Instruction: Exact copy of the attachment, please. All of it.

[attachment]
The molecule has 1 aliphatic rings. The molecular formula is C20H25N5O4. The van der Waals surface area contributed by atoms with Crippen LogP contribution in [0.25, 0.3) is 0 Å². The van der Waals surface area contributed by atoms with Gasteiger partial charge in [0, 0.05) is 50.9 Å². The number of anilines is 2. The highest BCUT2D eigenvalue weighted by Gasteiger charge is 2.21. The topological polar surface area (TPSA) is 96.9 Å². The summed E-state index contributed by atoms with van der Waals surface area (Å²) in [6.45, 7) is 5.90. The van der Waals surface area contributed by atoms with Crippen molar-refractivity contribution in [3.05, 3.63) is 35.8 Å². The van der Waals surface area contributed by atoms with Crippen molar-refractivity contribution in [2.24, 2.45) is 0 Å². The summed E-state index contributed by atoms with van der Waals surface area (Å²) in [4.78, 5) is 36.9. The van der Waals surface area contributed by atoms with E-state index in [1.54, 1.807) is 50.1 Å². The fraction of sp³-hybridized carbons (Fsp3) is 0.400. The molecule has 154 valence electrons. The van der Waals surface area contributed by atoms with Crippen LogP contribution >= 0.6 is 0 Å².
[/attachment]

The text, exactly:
The molecule has 1 aliphatic rings. The molecular formula is C20H25N5O4. The van der Waals surface area contributed by atoms with Crippen LogP contribution in [0.25, 0.3) is 0 Å². The van der Waals surface area contributed by atoms with Gasteiger partial charge in [0, 0.05) is 50.9 Å². The number of anilines is 2. The highest BCUT2D eigenvalue weighted by Gasteiger charge is 2.21. The topological polar surface area (TPSA) is 96.9 Å². The summed E-state index contributed by atoms with van der Waals surface area (Å²) in [6.45, 7) is 5.90. The van der Waals surface area contributed by atoms with Crippen molar-refractivity contribution in [3.05, 3.63) is 35.8 Å². The van der Waals surface area contributed by atoms with Crippen molar-refractivity contribution in [2.24, 2.45) is 0 Å². The summed E-state index contributed by atoms with van der Waals surface area (Å²) in [4.78, 5) is 36.9. The van der Waals surface area contributed by atoms with E-state index in [1.54, 1.807) is 50.1 Å². The fraction of sp³-hybridized carbons (Fsp3) is 0.400. The molecule has 154 valence electrons. The van der Waals surface area contributed by atoms with Crippen LogP contribution >= 0.6 is 0 Å².